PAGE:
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Cirque Fly Aerial Acrobatics

Cypher Zero at his Cirque Fly Aerial Acrobatics class in Petaluma. (Crista Jeremiason / The Press Democrat)



By KATIE WATTS / Petaluma Towns Correspondent

Fifteen years ago, Cypher Zero learned to fly: not in an airplane but on his own, as an aerial acrobat. Now he teaches others to discover the joy of being airborne.

“People ask me if that’s my real name,” the 35-year-old says. “Of course it’s my real name.” It may not be the name he was given at birth, but it’s the the one he feels suits who he is now.

“I loved doing it,” he says of aerial acrobatics. “It was a different kind of lifestyle: on the road, chaotic,” but it suited him – then.

Eventually  he grew tired of the work’s repetitive nature. “I had a lot of great experiences,” he says. “The pay was good, but you’re a product with a short shelf life. I saw contemporaries getting hurt – or worse.” It was time to transition.

What he’d observed was many of those he worked with didn’t share his joy. They’d learned under a repressive system where children were pushed to a breaking point, experiencing little except their work and, after their circus careers were over, untrained to do anything else.

He set out to develop new training concepts, “how to coach people in a way that was not so rough on their bodies, incorporate modern approaches to sports,” and in 2003 began what would become the New York Circus Academy four years later. In 2009, he was doing well enough to lease a 9,000-square-foot warehouse to develop a professional training program. But that year, “I was also diagnosed with lymphatic cancer.”

He had to sell the business, he says, “to keep myself going through the cancer treatment.” After recovering from the chemotherapy, “I wanted to go back to work, so I took a job with Cirque de Soleil in Montreal as a coach and creator, something not as rigorous.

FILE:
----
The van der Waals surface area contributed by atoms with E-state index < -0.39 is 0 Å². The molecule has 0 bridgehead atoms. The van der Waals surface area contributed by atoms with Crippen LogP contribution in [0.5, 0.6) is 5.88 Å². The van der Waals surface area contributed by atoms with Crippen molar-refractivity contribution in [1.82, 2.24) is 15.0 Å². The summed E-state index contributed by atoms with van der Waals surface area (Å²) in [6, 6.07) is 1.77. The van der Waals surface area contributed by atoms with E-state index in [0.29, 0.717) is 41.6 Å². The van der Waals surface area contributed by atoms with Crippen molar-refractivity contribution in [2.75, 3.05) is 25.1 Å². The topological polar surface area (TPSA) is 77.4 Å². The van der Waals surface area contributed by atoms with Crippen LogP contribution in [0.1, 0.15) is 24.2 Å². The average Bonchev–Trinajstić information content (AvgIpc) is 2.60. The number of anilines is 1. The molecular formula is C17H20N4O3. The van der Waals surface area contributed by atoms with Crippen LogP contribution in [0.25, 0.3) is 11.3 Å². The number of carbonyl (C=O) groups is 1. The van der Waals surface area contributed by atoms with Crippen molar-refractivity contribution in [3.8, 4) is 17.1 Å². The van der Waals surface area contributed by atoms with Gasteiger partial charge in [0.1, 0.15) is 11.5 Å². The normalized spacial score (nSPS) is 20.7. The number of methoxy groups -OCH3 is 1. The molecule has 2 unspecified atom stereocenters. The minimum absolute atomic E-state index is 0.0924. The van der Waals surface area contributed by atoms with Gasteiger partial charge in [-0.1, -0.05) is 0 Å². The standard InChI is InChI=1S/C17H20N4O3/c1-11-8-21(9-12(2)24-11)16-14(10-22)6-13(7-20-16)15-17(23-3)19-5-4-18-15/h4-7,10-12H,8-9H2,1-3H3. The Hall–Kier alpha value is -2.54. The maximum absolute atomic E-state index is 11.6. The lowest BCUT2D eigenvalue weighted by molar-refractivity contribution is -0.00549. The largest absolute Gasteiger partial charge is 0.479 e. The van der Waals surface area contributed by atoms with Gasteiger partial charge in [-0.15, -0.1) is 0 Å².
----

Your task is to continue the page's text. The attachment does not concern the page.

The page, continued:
“It was an eye-opening year. I saw the same thing I’d seen as a performer, the lack of joy.”

Cypher Zero at his Cirque Fly Aerial Acrobatics class in Petaluma. (Crista Jeremiason / The Press Democrat)

And the cancer had changed him. “I was trained to succeed by working harder, being smarter, doing what the next person isn’t willing to do – you outwork them, outhustle them.”

He learned that method didn’t always work when he met an elderly woman in chemotherapy. “She was more driven than I,” he says. “She had two children, three grandchildren, and she wanted to survive to be there for them.”

His voice softens. “But today, I’m standing here, and she’s in Greenwood Cemetery in New York. I realized sometimes you can’t win by being stronger, more capable, outhustling – some things come down to luck.”

With his cancer now in remission, Cypher took that luck and his memories of “that sweet woman” and recreated himself once again, to “take the humanized method I was working with and make it accessible for everybody – and every body.”

And thus was born CirqueFly, teaching the joy and fun of being airborne to anyone who wants to learn.

“People ask me sometimes,” he says, “what’s the best exercise? And I tell them it’s something you like to do. And this is not only fun, it’s unique.”

With CirqueFly, he says, “you develop confidence, discipline and focus. You take on the challenge and follow through. You learn teamwork. These things don’t require winning, but they do help make you a good person.”

Negative coaching doesn’t work: he learned that first hand. “So I tell my students I’m not proud of you because of what you just did, I’m proud of everything you do.”

Cypher works with people of different fitness types and walks of life. A current Petaluma class has members who range in age from children still in single digits to a 55-year-old.

“We focus on a supportive environment,” he says, and observing a class, it’s clearly working. Class members become friends: chatting, hugging, phone numbers swapped and rides shared.

Students “climb” the silks (ceiling-to-floor strips of fabric), their boneless, sinuous movements smooth and graceful, using the fabric as an impromptu ladder, creating the steps with hands and arms, legs and feet. Legs and feet circle in the air, wrapping the silks securely around calves and thighs to offer an anchor for acrobatic positions and movements.

It is, Cypher says, “a simplified form of dance – dancing with yourself.”

CirqueFly offers classes in Petaluma, Napa and San Rafael. Some people are so eager, he says, they takes classes in each location. The first class, which teaches the foundations of the movements, is four weeks long. Visit cirquefly.com learn more or sign up.

 

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